Contact Center as a Service is Transforming the Customer Experience

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Contact center operations have evolved tremendously over the past decade, and increasingly businesses are turning to cloud-based communications as an alternative to traditional telco providers to power their contact centers’ voice and messaging services.

The motivations for this migration to the cloud are manifold. With cloud communications, traditional office-based contact centers can take on new locations, grow and contract workforces as market needs demand it. Organizations are attracted by the agility and flexibility that cloud-based communication services can offer, as well as the ability to access the latest innovations without large upfront capital expenditures of on-premise software. Further, access to continued innovation allows organizations to be better aligned with changing customer expectations.

Indeed, a recent survey from IDC of more than 400 professionals in 27 countries found that nearly half of the respondents had deployed cloud contact center solutions, with an additional third implementing those solutions now.

“As more organizations deploy cloud solutions, the sector will undergo a worldwide revolution in the way consumers are able to interact with companies and how employees work,” said Mary Wardley, IDC vice president of CRM Applications.

Customer pain points that are driving businesses away from legacy telecom carriers include inadequate and impersonal customer support, limited scalability of the network to meet contact center-specific call volumes, inflexible vendors unable to adapt to changing market conditions, and high costs.

One example of a company that has benefitted from the use of cloud-based communications to power its contact center is Boston-based Foodler (now owned by GrubHub), a delivery service that facilitates the speedy and on-time delivery of food from partner restaurants to its customers.

As anyone that has ordered dinner after a stressful and hectic day can attest, food delivery is a time-sensitive business. When orders show up late, wrong, or not at all, hungry consumers move on to the next delivery service.

Foodler sought a SIP trunking solution for its call center that could keep remote support agents available to manage real-time order updates. Orders are managed through a distributed call center, with remote customer service representatives across the United States.

Reliability is extremely important to a business where every second counts. For a company like Foodler, phone lines can’t be down ever, especially during busy lunch and dinner rushes. Being available when customers need to make last minute changes is vital, and reliable phone service is the foundation of responsiveness.

For businesses with call and contact centers, the customer service experience is both a reflection of the brand and an opportunity to build relationships, so call quality needs to reflect that your business takes it seriously. Any direct interaction with customers is a chance to impress.

Another organization that benefitted from the scalability of cloud-based communication services is USA Contact Point, based in Boca Raton, Florida. The company provides customer service and other call center services for several financial services and credit monitoring companies and maintains a bank of hundreds of toll-free customer service phone numbers.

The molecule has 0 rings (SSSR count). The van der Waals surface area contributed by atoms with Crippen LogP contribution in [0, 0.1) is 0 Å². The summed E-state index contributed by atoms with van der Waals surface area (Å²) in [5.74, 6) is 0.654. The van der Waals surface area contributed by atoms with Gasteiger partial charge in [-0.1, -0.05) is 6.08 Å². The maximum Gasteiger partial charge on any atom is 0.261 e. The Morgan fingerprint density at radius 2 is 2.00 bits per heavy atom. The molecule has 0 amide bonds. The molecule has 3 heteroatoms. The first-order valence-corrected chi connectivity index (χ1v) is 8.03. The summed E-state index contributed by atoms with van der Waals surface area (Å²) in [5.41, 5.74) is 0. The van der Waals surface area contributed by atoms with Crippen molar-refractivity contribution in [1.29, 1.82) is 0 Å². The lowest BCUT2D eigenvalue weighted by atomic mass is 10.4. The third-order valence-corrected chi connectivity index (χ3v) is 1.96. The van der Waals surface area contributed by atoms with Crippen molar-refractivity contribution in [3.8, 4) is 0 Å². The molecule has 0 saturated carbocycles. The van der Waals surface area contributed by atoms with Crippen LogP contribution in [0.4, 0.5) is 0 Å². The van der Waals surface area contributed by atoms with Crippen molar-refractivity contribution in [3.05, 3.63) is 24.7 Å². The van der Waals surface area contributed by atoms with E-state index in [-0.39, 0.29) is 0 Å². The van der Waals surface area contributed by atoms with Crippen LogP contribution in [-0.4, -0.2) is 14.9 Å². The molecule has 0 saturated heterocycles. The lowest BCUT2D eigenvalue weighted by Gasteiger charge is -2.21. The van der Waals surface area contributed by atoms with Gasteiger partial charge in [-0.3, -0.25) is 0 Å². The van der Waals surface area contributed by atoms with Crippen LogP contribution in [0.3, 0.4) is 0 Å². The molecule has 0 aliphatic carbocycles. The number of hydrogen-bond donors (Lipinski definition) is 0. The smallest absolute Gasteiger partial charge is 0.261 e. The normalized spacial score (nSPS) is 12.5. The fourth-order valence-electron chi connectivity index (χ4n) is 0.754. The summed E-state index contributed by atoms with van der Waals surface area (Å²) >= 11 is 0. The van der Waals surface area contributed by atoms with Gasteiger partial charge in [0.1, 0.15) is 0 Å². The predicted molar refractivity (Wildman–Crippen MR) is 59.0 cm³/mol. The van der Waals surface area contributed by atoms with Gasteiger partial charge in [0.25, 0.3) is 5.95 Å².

Unfortunately, the company’s legacy telco provider was unable to handle its high call volume requirements, resulting in customers getting a busy signal or having calls drop. USA Contact Point’s previous service provider could not offer the number of inbound channels that USA Contact point needed, creating a bottleneck, which made for angry customers and strained relationships.

After trialing a cloud-based solution, the organization ultimately ended up porting more than 400 toll-free numbers and consolidated its list of providers down to just one. Having the ability to manage numbers online made adding and routing numbers a fast and easy process.

Because the cloud-based service provider did not put a limit on the number of incoming channels they could receive, USA Contact Point saw a dramatic decrease in the number of consumers unable to get through to support.

For anyone managing calls with a distributed contact center, reliability and voice quality is vital. Below are some criteria to consider when evaluating cloud-based communications services for your contact center:

  • Does the service provider offer intuitive, web-based access to cloud-based telephone services such as real-time call records, detailed cost accounting, granular control of phone numbers and routing, and deliver premium quality audio?
  • How does the service provider deliver its calls? With direct media delivery, calls are able to traverse the network reducing jitter and latency, enhancing call quality and reliability.
  • What is the porting and configuration process for new customer service lines? Adding new seats to your contact center shouldn’t impact line capacity. The right service provider should be able to activate new local or toll-free numbers instantly and seamlessly integrate voice services into your contact center platform.
  • Does the service provider enable you to track call data? It’s important to be able to track which numbers are being called most, from where, and when, as well as collect and access workforce management data in real-time.

While it may not happen overnight, the transition to the cloud for many contact centers offers benefits such as an enhanced customer experience, lower costs, and greater scalability and flexibility of telecommunications services.

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